I wanted to go back to camp for lunch. The solar keeps cutting out on me. I keep fiddling with the settings, but really don’t know what I am doing. I took a little nap while Martha paid bills, then read several websites on recommended settings. You would think there would be a guideline from the manufacturer, but they are very vague. I guess there are many variables, depending on your system.  I have read many times, but haven’t grasped it yet, but this time it became more clear. I changed the settings again while Martha took a nap. I watched it for a while and it was bulk charging, and didn’t cut out.

We wanted to do one more hike, but an easy one, so we drove to Sandy Pond. The parking lot was full, and families in bathing suits were headed to the beach on a hot day – 28C (82F). That is very hot here, and the humidity was high. The hike, rated easy) went around the pond, which looked like a long way, but was only 3km. It was so shallow, I think you could probably walk across. At the top of the lake, it was quite pretty. Signs told us of the animals we might see, but we saw nothing. It was too hot. They were probably sleeping in some cool, shaded place. I was sweating like a dog when we got back, but it was a good walk. 

Sandy Pond

Sandy Pond

We went to the Visitor’s Center, which is going to be very nice when they finish a big upgrade. Kids and adults were gathered around a big, open fish tank with crabs, starfish, muscles and other creatures. You could touch or pick up these creatures. One little girl was timidly reaching for a starfish. I wanted desperately to scare her, but I resisted. 

Driving back to camp, we followed a road past the campground. It led to the docks where two young ladies and a man were fishing in Newman Sound. They said sea trout could be caught, but no one had a bite yet.

Back at camp, Martha fixed a delicious meal of pork chops, potatoes and onions and sugar snap beans. It was Saturday night and the campground got crazy. A big group was having a loud party at the shelter until 12:00. Many cars kept coming and going late into the night. Kids were still up until late. I stuffed my ears with tissue and tried to sleep.

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Southwest Brook Trail and Salvage Coast Trail

Friday, August 9, 2019

We said we would do a couple of easy hikes today and opted for Southwest Brook first. It’s an easy “Sauntier” along a perfect trout stream until it meets the Southwest Arm of the sea. It’s a nice, easy walk with boardwalks and bridges. Picnic tables and benches along the way to rest and have lunch. There are even a couple of covered ones. 

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We then drove to the little town of Salvage, stopping to fill up the gas tank. Salvage is outside Terra Nova National Park, but is gorgeous. Its name is derived from the French name, Salvaje, meaning savage. The Beothuk natives were not receptive to Europeans. 

As our friend, Jim Tulk on the ferry said, “Things are changing. We all used to be pretty much all the same, but now there are more rich people.” There is the still-alive fishing business, but it is highly regulated and a dying industry. The salmon don’t come the way they used to. Now there are newer houses with expensive boats. In 20 years, this will be a very different place. Who would come here, you might ask? It’s a 5-hour flight from London, 3.5 from Toronto or Montreal into Gander International Airport or St. John’s. Salvage is 200km from St. Johns. Richmond, VA to St. John’s in 9 hours for $475 on WestJet.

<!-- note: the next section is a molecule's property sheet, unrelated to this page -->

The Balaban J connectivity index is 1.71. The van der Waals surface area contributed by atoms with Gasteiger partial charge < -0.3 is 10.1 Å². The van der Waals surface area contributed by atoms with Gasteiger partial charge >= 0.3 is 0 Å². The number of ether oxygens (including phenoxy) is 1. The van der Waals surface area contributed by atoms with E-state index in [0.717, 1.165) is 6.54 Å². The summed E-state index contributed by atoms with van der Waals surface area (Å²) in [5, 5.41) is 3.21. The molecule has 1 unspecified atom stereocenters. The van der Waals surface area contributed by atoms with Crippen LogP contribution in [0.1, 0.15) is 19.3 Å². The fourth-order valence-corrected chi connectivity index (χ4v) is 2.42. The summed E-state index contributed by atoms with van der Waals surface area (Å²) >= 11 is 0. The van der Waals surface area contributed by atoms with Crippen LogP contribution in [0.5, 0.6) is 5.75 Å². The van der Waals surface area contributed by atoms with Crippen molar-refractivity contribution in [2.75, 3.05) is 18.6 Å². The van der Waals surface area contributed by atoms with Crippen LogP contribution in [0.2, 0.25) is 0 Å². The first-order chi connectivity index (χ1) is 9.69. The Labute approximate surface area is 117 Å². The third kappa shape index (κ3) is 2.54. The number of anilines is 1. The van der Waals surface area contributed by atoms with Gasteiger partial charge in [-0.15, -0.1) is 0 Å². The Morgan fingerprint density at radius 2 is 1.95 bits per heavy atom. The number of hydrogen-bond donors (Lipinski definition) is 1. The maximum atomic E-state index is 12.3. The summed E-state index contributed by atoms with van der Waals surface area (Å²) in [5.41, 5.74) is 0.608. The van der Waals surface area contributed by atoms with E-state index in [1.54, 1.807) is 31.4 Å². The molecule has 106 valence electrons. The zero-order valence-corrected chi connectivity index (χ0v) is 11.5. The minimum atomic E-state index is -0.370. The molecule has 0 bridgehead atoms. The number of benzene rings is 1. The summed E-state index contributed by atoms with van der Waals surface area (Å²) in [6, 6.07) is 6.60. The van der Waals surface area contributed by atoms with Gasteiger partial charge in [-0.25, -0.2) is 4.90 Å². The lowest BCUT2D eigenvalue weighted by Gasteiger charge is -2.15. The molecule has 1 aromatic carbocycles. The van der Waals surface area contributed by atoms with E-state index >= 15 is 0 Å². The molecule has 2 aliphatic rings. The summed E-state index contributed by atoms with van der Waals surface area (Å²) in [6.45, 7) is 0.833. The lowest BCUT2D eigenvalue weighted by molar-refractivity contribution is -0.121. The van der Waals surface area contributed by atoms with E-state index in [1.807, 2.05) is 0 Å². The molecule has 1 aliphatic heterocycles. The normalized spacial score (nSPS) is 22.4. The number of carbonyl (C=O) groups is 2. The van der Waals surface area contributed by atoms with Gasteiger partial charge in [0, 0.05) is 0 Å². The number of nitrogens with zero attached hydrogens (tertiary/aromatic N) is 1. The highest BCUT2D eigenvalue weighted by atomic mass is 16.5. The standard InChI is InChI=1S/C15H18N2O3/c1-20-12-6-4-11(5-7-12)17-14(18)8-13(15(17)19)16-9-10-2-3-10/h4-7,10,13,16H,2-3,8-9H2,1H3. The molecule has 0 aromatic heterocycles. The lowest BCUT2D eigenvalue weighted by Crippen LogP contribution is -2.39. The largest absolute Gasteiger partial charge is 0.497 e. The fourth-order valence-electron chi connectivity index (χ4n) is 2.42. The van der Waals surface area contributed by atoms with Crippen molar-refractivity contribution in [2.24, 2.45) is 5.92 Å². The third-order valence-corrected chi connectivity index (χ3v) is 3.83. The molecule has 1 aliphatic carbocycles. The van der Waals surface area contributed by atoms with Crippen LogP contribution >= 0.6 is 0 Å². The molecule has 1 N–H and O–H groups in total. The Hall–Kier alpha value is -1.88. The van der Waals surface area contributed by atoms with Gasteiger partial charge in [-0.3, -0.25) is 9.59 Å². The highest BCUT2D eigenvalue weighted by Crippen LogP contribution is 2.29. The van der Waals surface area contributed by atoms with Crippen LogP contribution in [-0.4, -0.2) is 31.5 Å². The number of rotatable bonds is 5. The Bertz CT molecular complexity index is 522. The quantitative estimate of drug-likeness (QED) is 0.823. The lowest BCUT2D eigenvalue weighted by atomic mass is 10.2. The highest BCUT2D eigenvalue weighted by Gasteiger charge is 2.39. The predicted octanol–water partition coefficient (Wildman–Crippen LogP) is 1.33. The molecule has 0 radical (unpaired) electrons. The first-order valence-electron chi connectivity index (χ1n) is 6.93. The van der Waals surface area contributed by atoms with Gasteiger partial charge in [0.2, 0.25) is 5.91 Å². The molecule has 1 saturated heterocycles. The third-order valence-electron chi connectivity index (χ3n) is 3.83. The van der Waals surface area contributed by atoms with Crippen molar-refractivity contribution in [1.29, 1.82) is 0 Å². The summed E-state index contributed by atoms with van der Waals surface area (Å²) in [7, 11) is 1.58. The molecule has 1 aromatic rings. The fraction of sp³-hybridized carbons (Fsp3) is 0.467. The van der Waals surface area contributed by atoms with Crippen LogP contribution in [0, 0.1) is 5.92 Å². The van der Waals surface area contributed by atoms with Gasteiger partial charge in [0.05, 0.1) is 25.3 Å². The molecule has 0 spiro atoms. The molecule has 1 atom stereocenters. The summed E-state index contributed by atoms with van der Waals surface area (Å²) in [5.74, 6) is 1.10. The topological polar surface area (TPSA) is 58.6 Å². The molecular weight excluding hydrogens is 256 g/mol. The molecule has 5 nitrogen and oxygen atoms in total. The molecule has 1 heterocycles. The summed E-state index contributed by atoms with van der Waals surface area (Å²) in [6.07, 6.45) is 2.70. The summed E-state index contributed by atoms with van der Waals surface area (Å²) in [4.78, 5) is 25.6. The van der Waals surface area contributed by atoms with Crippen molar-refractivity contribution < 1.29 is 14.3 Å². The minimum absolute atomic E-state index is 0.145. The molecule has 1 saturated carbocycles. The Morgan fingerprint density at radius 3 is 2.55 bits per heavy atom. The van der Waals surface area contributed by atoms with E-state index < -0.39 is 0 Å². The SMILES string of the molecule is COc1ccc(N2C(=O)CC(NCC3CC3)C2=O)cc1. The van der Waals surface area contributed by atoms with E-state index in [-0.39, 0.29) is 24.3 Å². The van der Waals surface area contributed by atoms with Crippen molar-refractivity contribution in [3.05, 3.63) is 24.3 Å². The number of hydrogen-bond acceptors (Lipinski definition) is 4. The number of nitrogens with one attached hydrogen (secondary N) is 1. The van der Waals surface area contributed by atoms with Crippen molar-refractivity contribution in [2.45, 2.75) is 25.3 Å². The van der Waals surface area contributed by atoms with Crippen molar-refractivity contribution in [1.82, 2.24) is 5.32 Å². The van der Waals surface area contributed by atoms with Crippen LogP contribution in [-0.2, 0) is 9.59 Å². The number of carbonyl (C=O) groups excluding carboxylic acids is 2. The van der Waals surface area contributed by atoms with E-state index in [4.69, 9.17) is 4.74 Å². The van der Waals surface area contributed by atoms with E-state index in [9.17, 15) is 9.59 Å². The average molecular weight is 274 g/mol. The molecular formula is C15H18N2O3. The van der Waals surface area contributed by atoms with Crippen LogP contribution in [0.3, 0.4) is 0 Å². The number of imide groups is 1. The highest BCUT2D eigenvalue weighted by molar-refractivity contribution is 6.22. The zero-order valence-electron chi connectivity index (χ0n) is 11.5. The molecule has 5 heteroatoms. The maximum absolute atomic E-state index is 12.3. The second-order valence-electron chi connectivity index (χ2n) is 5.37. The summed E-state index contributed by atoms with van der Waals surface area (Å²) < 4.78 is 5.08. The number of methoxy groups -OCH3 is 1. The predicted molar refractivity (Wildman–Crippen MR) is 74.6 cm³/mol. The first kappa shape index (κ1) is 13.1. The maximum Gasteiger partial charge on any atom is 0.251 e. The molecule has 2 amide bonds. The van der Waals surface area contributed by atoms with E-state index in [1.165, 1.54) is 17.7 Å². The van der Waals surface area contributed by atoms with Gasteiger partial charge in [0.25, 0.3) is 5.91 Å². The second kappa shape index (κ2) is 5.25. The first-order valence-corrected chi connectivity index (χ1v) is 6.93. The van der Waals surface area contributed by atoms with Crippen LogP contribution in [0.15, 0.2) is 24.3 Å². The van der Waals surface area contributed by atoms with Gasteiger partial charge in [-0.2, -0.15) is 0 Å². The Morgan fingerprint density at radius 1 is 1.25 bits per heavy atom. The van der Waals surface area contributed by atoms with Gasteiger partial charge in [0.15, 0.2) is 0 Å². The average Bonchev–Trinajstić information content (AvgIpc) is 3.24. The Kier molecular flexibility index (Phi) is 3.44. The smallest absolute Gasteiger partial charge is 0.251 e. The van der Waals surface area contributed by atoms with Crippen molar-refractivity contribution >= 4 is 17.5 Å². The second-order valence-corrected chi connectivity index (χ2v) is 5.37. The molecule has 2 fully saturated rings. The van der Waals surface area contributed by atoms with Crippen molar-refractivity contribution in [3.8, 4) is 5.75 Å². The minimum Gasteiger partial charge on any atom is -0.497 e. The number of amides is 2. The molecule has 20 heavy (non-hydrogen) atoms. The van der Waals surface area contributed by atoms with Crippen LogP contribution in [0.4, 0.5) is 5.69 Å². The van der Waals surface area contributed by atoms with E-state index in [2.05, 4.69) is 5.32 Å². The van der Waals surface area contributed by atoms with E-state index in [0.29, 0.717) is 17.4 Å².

We hiked up to Net Point, about an hour out and back, easy to moderate. These trails are well-maintained with boardwalks and great signage. Stopping for pictures all along the way, Salvage photographs well from any angle. Newfoundland has the best cemeteries, and the Salvage cemetery is in such a pretty place. 

_1GW2244We went from Parking to Net Point

Arriving at a platform overlook of the entrance to Salvage Harbor, we ate lunch and enjoyed the view. Martha took her sandwich and walked down the rocks to the point to watch for whales, then waved me down. Three islands form their own interesting cove. No doubt a great place for whales, but not seeing any, we headed back up to the platform. Just then I saw a big whale right in the harbor, then another and maybe a third. We watched and listened to them blow and round their backs, happily feeding along the other side. A pair swam in perfect harmony, side by side. 

As they left the harbor, we hurried down the rocks to the point to watch them right out front. It was a great show for about 30 minutes or so. Twice they came all the way out of the water. Of course I had a 70mm lens for the scenery. Too late, Martha said shoot a video to capture the sounds of the spouts and splashes. It would have been great in the harbor, but they were too far away now, and the wind too strong, so we just watched. Then there were two more to the left of the islands, but we never saw them again. The original 3 worked their way around the point to our right and were gone, but what a show they gave us!

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It was just as pretty walking down, as you notice things from a different perspective. It is just a beautiful, unspoiled place.

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Back at camp, Martha made her own version of Seafood Chowder, and it was delicious. With a little lobster and some muscles in addition to the cod she put in, she might win a prize in a local contest!